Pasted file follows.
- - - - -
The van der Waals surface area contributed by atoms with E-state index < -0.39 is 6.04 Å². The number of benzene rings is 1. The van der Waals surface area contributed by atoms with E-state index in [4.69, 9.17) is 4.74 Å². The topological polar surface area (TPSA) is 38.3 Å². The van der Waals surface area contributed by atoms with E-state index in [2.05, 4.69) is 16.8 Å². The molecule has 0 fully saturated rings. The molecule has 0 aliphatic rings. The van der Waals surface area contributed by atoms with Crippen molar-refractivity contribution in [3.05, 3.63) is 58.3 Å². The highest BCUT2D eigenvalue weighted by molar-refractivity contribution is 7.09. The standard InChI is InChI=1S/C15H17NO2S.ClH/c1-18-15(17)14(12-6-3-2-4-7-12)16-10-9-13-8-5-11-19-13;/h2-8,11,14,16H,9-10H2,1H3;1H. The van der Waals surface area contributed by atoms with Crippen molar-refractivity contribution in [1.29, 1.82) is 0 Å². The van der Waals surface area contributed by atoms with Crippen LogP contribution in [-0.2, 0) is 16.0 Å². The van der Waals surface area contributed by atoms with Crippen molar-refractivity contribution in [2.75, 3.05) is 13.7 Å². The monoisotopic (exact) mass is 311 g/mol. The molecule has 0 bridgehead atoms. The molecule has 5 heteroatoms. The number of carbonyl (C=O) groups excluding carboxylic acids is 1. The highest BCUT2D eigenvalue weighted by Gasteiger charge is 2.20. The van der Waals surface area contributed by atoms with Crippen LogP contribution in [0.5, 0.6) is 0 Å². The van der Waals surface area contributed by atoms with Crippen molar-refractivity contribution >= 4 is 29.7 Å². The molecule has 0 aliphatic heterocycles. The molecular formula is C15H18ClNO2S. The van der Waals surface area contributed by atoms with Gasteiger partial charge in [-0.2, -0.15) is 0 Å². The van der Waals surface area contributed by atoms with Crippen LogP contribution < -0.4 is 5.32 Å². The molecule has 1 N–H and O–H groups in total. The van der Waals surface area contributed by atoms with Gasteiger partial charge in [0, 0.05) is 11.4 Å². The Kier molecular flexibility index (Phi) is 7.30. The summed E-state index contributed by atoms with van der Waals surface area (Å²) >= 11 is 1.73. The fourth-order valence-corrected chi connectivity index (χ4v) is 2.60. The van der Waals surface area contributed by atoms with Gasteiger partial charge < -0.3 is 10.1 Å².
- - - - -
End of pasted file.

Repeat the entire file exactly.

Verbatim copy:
The van der Waals surface area contributed by atoms with E-state index < -0.39 is 6.04 Å². The number of benzene rings is 1. The van der Waals surface area contributed by atoms with E-state index in [4.69, 9.17) is 4.74 Å². The topological polar surface area (TPSA) is 38.3 Å². The van der Waals surface area contributed by atoms with E-state index in [2.05, 4.69) is 16.8 Å². The molecule has 0 fully saturated rings. The molecule has 0 aliphatic rings. The van der Waals surface area contributed by atoms with Crippen molar-refractivity contribution in [3.05, 3.63) is 58.3 Å². The highest BCUT2D eigenvalue weighted by molar-refractivity contribution is 7.09. The standard InChI is InChI=1S/C15H17NO2S.ClH/c1-18-15(17)14(12-6-3-2-4-7-12)16-10-9-13-8-5-11-19-13;/h2-8,11,14,16H,9-10H2,1H3;1H. The van der Waals surface area contributed by atoms with Crippen molar-refractivity contribution in [1.29, 1.82) is 0 Å². The van der Waals surface area contributed by atoms with Crippen LogP contribution in [-0.2, 0) is 16.0 Å². The van der Waals surface area contributed by atoms with Crippen molar-refractivity contribution in [2.75, 3.05) is 13.7 Å². The monoisotopic (exact) mass is 311 g/mol. The molecule has 0 bridgehead atoms. The molecule has 5 heteroatoms. The number of carbonyl (C=O) groups excluding carboxylic acids is 1. The highest BCUT2D eigenvalue weighted by Gasteiger charge is 2.20. The van der Waals surface area contributed by atoms with Crippen LogP contribution in [0.5, 0.6) is 0 Å². The van der Waals surface area contributed by atoms with Crippen molar-refractivity contribution >= 4 is 29.7 Å². The molecule has 0 aliphatic heterocycles. The molecular formula is C15H18ClNO2S. The van der Waals surface area contributed by atoms with Gasteiger partial charge in [-0.2, -0.15) is 0 Å². The van der Waals surface area contributed by atoms with Crippen LogP contribution < -0.4 is 5.32 Å². The molecule has 1 N–H and O–H groups in total. The van der Waals surface area contributed by atoms with Gasteiger partial charge in [0, 0.05) is 11.4 Å². The Kier molecular flexibility index (Phi) is 7.30. The summed E-state index contributed by atoms with van der Waals surface area (Å²) >= 11 is 1.73. The fourth-order valence-corrected chi connectivity index (χ4v) is 2.60. The van der Waals surface area contributed by atoms with Gasteiger partial charge < -0.3 is 10.1 Å².